April is National Stress Awareness Month which was created to increase awareness about both the causes and cures for our modern stress epidemic. While most people are probably not surprised that this is such a problem in our society (hello, who has never experienced stress), some may be surprised by the often hidden and underlying causes of stress.
One that I wish was talked about more is the concept of becoming stressed about "clean eating" and the general fear mongering that goes on in the wellness world.
Wondering what I'm talking about? Tell me, how many times have you heard any of these phrases:
"Sugar causes inflammation!"
"Everyone should cut dairy from their diets."
"Gluten is the devil."
If you aren't living under a rock and even if you are exposed to only a small portion of diet and wellness culture, I'm sure you hear these things pretty often. Heck, even my middle school students barrage me with questions about why gluten is so bad for us.
But wait, Kristen. You're a health coach, shouldn't you be concerned about these things. Aren't we eating too much sugar? Don't we need to be eating more vegetables? Can't gluten-free or dairy-free diets help people who have suffered for years from IBS or other hard to diagnose diseases.
The answer, in short, is yes. For many Americans, the Standard American Diet (also known, fittingly, as SAD) which is comprised of processed foods and artificial sweeteners, is unfortunately still the norm for many Americans and may contribute to some of the health epidemics we are currently witnessing.
What I'm referring to, however, is the obsession over perfection and the belief that certain foods are "bad" and inherently make us "bad" when we eat them. I'm talking about how a relatively healthy person (i.e. no known allergies or intolerances) becomes so scared by specific foods that they can no longer enjoy a meal out with friends for fear of falling off the "clean-eating" bandwagon. Heaven forbid those chicken fingers have gluten loaded breadcrumbs!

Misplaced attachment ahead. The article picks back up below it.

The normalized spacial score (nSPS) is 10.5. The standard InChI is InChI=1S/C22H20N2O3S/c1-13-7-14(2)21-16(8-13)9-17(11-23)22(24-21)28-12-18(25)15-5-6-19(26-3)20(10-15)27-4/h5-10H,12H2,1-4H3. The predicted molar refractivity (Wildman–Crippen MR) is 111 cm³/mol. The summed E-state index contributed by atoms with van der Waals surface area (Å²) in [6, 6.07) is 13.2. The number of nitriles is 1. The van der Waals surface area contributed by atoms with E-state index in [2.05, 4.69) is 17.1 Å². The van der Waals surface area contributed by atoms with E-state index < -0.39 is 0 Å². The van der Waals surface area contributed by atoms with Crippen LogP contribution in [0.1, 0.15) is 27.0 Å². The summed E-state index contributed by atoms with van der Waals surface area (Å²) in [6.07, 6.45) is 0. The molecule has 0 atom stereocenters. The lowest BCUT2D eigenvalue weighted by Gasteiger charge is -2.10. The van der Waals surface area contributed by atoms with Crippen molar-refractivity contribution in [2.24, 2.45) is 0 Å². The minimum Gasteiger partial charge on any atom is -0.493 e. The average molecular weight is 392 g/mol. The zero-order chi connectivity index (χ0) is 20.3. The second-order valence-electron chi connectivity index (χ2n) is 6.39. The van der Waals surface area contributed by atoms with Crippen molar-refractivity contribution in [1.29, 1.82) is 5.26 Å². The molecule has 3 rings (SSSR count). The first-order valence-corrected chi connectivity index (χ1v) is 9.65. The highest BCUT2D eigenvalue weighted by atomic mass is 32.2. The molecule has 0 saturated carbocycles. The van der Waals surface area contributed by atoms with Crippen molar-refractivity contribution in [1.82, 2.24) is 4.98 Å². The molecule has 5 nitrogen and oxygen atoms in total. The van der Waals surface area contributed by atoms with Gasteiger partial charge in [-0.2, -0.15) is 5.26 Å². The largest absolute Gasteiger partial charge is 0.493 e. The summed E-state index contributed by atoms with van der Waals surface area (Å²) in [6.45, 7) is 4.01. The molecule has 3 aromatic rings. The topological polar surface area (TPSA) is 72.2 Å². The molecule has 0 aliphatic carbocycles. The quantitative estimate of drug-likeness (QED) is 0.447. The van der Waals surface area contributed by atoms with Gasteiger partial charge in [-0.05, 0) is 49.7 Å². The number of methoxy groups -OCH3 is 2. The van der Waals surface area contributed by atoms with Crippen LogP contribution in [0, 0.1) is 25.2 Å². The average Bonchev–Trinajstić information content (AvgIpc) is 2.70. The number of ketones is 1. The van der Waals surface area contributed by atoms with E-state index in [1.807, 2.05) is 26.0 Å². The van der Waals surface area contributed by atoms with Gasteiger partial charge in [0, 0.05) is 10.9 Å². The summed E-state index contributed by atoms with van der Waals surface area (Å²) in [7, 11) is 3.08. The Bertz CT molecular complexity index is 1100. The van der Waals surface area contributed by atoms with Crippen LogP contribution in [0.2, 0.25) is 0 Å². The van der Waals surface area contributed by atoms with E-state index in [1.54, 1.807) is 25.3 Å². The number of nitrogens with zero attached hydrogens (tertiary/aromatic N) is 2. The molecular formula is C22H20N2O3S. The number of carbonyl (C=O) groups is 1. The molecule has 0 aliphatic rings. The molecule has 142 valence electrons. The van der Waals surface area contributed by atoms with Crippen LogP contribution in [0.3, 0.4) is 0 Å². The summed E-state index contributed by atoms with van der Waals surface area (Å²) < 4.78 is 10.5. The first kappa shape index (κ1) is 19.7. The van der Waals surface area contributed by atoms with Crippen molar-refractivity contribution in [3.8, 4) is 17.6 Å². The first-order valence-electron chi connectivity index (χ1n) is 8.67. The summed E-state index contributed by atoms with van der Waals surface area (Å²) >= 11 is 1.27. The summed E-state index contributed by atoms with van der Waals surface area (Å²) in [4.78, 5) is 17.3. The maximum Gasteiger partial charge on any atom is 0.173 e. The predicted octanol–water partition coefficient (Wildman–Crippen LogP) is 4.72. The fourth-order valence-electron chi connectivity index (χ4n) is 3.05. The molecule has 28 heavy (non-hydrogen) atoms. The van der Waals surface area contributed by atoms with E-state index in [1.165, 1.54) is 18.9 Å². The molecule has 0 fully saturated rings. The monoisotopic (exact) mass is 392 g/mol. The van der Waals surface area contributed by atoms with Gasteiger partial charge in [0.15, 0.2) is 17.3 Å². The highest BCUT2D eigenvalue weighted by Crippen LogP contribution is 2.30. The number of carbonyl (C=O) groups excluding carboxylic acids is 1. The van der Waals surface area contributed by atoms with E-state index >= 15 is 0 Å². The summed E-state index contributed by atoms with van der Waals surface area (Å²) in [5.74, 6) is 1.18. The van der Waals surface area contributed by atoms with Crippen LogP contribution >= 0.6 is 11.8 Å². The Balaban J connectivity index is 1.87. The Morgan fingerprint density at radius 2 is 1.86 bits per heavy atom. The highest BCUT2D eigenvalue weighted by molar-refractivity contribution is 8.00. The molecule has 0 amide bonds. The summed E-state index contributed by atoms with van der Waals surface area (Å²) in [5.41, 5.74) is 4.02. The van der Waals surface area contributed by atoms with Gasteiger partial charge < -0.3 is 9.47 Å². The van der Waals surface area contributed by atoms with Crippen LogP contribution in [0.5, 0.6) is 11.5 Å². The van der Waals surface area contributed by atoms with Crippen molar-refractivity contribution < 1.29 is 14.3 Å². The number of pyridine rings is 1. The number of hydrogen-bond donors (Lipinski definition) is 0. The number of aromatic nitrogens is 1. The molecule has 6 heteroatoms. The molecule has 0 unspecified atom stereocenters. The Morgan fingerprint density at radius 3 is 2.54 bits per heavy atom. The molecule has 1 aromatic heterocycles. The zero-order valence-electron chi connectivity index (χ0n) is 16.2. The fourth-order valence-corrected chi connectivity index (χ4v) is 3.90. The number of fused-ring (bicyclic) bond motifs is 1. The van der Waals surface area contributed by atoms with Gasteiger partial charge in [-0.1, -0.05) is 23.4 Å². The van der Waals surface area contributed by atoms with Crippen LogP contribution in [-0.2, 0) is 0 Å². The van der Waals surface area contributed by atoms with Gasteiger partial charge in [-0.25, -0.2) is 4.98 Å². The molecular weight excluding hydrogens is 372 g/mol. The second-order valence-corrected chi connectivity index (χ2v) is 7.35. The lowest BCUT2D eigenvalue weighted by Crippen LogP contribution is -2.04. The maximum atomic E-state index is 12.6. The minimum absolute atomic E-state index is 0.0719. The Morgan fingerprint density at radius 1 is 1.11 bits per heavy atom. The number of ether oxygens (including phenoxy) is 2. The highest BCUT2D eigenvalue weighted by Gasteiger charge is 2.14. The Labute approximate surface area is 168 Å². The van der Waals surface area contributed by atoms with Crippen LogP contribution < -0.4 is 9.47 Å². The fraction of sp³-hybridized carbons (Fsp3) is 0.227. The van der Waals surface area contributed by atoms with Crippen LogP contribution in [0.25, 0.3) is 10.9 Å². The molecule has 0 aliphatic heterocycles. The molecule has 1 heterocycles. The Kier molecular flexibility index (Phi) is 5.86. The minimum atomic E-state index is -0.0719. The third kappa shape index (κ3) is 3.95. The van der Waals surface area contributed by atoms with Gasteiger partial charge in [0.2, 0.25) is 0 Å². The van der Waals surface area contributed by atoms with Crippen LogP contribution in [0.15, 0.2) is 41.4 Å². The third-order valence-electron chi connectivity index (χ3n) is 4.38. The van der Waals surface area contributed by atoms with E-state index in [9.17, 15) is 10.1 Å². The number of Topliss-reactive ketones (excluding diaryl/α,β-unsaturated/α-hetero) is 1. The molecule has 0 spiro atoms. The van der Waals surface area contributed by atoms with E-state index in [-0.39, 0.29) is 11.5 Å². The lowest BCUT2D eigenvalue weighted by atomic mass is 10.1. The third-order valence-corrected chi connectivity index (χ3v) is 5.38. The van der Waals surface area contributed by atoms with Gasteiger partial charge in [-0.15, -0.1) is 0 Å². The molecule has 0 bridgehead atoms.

For so long I have stressed over the foods I eat, even after seeking help for my eating disorder over 15 years ago, I fell into the wellness trend traps and diet culture lingo: "gluten-free", "dairy-free", refined sugar free. I know you know what I'm talking about.
The problem with idolizing these dogmatic principles is that it relates food to our own morality and being "good" or being "bad". It injects shame where shame shouldn't ever be placed - on our our natural desire to nourish and feed ourselves. It causes STRESS over something that is a natural, normal and healthy part of life!
And what do you think happens when we place stress on ourselves about something that is supposed to be making us "healthy"?
That's right. It actually makes us sick.
Studies in fact have shown that even if someone is eating a healthy diet, any kind of unmanaged stress can actually negate the benefits of their diet. This stress may also be impacting our modern health issues and lead to premature aging.
So, how have I shifted some of my views on "healthy" eating as it relates to all of this? For starters, I now recognize that all foods have their place and just because I want to eat more vegetables, it does't mean I can't also eat ice cream. And while there are still things I try to avoid in excess (certain oils, soy, etc.), I don't freak out if I have them or happen to buy something with them in it.
I talked a little bit on this post about labels and a big part of stressing less about food has been to remove labels around how I eat. I'm not paleo but I enjoy making some gluten-free treats at times. I'm definitely no longer dairy-free but there isn't anything wrong with using coconut milk sometimes if you like it!
While I am still on this journey to finding more peace with food and by no means an expert, here are a few things that help me navigate the media and my own thoughts.
Take time off from social media and really try to figure out what your body wants and needs. So often, we see posts that hail one person's success from cutting out X food - and that's great! Maybe it works for them but it doesn't necessarily mean it works for you.
Eat alone! Like, really alone. No phone, and no TV, just you and your food and (inevitable) thoughts. The more messages you are taking in while eating, the more likely you are to become stressed, especially if those messages are related to food itself.
Begin to disassociate foods with words like "good" and "bad". Remember that you are a living, breathing human being and you deserve to eat regardless of your weight, what you ate the day before or how much you exercised that day.
What do you think? Have you experienced stress related to food? Let me know in the comments!